The State Of Goth

No longer just a genre, the gothic subculture continues to pervade pop culture, with artists such as Voltaire carrying the torch
  • Photo: Alas Vera
  • Photo: Hector Suarez
    Monica Richards performs in Mexico
  • Photo: Ricarda Grimm
    VNV Nation's Ronan Harris
June 26, 2014 -- 5:28 pm PDT
By Bryan Reesman /

Though skeptics have quipped that gothic music is "dead, undead" (to paraphrase Bauhaus), the genre has transformed into a subculture that continues to thrive and survive in a constantly evolving music landscape. While gothic progenitors such as the Sisters Of Mercy and Siouxsie And The Banshees cracked the Billboard charts in the '80s, the '90s featured an underground cross-pollination of ethereal, dark wave and industrial groups. By the 2000s, traditional gothic began waning as electropop and industrial acts took over and gothic magazines and club nights dwindled.

Today, the gothic spirit is far from dead. Its aesthetic continues to pervade pop culture, from emo bands to horror films and the dark-haired Abby Sciuto (portrayed by Pauley Perrette) on "NCIS." Additionally, the gothic and symphonic metal subgenres, which encompass such artists as Lacuna Coil, Nightwish and HIM, have endured, while crossover artist Emilie Autumn, whose unique "Victoriandustrial" sound has attracted dark music fans, performed on the Vans Warped Tour this summer. Veteran artists such as Peter Murphy, Monica Richards, and William Faith have remained active on the touring circuit, while newer bands such as the Birthday Massacre, Combichrist and Bella Morte are infusing their music with electronic elements.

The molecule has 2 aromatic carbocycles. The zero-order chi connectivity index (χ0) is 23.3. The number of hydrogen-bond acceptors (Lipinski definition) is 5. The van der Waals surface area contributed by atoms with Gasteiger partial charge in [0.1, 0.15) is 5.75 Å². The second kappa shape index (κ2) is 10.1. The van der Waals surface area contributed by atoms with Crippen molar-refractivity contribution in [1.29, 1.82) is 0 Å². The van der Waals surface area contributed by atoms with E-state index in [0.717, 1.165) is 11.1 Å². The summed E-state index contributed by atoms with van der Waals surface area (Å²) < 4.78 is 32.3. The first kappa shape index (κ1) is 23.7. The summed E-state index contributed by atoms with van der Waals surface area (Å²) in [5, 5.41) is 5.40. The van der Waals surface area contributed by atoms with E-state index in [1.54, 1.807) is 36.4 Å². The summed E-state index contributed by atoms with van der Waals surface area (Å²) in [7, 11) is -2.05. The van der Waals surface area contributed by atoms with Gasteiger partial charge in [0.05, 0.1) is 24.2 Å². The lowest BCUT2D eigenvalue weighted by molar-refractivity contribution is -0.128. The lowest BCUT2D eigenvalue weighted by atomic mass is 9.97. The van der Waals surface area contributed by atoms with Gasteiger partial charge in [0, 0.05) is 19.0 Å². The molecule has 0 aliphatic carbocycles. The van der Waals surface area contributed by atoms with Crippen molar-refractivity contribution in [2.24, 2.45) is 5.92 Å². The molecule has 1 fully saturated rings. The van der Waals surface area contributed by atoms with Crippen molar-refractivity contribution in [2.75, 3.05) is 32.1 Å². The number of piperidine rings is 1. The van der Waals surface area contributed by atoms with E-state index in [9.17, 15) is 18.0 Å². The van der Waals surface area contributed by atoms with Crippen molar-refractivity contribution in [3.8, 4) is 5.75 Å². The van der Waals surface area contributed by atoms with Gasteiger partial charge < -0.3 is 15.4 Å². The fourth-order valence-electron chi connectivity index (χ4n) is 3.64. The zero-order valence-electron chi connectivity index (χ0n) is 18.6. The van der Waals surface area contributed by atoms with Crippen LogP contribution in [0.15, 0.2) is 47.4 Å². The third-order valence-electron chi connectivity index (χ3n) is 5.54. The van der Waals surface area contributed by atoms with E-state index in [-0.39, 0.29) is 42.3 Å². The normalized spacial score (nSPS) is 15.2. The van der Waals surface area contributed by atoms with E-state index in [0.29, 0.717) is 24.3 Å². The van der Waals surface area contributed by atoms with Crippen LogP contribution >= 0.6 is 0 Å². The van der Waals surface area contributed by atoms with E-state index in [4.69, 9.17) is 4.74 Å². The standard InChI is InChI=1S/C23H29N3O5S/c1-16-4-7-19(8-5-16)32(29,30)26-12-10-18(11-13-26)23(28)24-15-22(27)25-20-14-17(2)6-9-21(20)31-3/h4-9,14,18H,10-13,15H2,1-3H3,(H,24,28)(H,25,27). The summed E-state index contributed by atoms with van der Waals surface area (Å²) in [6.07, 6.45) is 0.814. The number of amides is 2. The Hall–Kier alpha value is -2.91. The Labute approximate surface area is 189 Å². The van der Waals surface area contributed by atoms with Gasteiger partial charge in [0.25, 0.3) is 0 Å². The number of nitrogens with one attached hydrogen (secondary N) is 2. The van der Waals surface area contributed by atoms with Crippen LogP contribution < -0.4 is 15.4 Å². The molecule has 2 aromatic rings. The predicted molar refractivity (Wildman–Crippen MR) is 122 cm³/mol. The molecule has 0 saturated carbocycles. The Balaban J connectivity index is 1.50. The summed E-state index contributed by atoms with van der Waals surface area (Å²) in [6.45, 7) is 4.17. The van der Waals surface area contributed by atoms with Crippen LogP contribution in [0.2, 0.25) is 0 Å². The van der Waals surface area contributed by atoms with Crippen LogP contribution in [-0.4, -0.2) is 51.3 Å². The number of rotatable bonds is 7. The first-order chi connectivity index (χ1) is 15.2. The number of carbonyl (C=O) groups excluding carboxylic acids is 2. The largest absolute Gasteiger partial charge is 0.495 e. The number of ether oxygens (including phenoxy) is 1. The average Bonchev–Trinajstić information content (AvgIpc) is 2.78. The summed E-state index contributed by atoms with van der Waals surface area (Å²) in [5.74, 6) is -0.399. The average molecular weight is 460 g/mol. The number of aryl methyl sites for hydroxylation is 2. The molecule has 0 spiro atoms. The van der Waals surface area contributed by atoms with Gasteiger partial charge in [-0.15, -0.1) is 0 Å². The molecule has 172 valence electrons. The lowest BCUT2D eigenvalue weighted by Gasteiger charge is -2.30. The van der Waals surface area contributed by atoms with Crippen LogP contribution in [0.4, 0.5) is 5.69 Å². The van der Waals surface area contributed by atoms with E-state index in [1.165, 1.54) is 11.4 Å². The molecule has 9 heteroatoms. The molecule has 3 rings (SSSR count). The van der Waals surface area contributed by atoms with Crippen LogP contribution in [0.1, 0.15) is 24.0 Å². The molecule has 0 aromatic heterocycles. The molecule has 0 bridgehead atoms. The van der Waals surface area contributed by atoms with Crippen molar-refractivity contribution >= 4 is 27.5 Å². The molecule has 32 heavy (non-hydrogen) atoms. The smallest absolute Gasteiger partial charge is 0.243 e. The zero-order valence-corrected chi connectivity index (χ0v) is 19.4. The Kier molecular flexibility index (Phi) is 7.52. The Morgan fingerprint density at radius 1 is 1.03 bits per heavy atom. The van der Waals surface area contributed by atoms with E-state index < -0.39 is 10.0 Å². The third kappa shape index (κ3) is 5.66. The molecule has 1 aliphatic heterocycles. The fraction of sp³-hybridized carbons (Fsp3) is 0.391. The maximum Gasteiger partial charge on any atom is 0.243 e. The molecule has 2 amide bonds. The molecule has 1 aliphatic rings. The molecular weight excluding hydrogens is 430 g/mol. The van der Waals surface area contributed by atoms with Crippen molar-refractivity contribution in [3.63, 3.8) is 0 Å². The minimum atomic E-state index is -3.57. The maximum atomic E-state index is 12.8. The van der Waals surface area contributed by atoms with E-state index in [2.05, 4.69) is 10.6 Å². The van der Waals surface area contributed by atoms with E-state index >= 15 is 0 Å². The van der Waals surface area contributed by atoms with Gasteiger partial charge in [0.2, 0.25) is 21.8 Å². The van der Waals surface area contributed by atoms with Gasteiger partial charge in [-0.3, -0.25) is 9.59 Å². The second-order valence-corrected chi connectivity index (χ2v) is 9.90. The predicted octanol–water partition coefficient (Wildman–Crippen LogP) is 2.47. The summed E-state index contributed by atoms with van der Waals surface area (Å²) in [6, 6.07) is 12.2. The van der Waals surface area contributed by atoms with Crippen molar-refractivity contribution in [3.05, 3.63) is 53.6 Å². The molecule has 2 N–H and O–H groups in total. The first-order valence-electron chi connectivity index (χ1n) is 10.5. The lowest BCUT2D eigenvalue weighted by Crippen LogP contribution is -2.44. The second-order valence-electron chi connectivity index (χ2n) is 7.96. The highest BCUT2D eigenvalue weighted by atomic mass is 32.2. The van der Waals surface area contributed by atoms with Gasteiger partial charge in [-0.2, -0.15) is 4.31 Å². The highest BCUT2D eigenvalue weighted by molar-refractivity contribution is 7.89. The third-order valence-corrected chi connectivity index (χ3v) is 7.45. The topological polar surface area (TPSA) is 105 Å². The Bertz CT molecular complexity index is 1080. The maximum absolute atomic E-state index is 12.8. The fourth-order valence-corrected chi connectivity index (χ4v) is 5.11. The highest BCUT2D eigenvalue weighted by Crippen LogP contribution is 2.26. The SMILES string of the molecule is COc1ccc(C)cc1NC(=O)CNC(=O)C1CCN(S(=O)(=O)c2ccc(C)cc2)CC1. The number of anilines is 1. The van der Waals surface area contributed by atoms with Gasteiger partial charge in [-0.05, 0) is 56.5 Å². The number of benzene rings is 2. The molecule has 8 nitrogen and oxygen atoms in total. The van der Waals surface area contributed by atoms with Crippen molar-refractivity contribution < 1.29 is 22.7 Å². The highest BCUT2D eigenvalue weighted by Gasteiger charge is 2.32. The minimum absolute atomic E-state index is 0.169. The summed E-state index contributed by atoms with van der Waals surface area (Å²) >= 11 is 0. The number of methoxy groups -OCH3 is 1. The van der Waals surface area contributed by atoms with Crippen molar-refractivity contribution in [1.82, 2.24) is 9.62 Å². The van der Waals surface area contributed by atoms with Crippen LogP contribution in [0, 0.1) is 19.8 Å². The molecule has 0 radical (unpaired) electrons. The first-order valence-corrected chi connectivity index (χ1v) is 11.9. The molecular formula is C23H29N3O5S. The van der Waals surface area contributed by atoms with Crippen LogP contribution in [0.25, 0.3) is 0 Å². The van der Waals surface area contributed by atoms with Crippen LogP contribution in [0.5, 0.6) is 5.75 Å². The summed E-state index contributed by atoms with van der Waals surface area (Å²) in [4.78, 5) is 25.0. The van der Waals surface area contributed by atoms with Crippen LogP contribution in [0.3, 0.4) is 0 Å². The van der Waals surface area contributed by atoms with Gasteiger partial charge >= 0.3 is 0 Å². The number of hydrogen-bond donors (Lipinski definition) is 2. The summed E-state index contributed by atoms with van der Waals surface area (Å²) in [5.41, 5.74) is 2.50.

"Gothic music was once the [province] of [romantics] Byron and Shelley and late 1800s Victorianism expressed in music," says Ronan Harris of English/Irish electropop group VNV Nation. "Suddenly there's this whole new generation describing very different metaphysical things, a new form of poetry appealing to both crowds. Some of the fashions are being crossed over and everything is being called gothic culture. Even industrial clubs are being called gothic clubs."

Patrick Rodgers, owner of Philadelphia-based gothic, industrial, alternative, vampire, and underground special events promoter Dancing Ferret entertainment group, sees a big change in today's gothic subculture.

"Three to five years ago, if you asked some guy named Jim about being a goth, he'd say, 'I go to gothic events and listen to gothic music because that's an integral part of who I am. I'm a goth.' Now, his answer would most likely be, 'I go to all sorts of subculture events like anime conventions, goth parties, burner events, fetish [clubs], and stuff like that because being involved in the subculture is an integral part of who I am.'"

Richards, who released her third solo album, Kindred, in 2013 and headlined the World Goth Day festival in Mexico on May 31, mirrors this view in her own career.

"I'm not sure anymore about scenes," she says. "I'm just putting it out, and whoever loves it loves it. I'm becoming myself more and not worrying about [fitting into a] genre. On my fan page I put photos of myself in my ranch jeans. Fifteen years ago that would have mortified me."

Cuban-American dark cabaret musician Voltaire, whose 2014 album, Raised By Bats, marked his first "true goth rock album," says gothic music is a "big black umbrella that encompasses so many different styles of music and different philosophies, all of which, at the core, have some fascination with darkness and inner pain."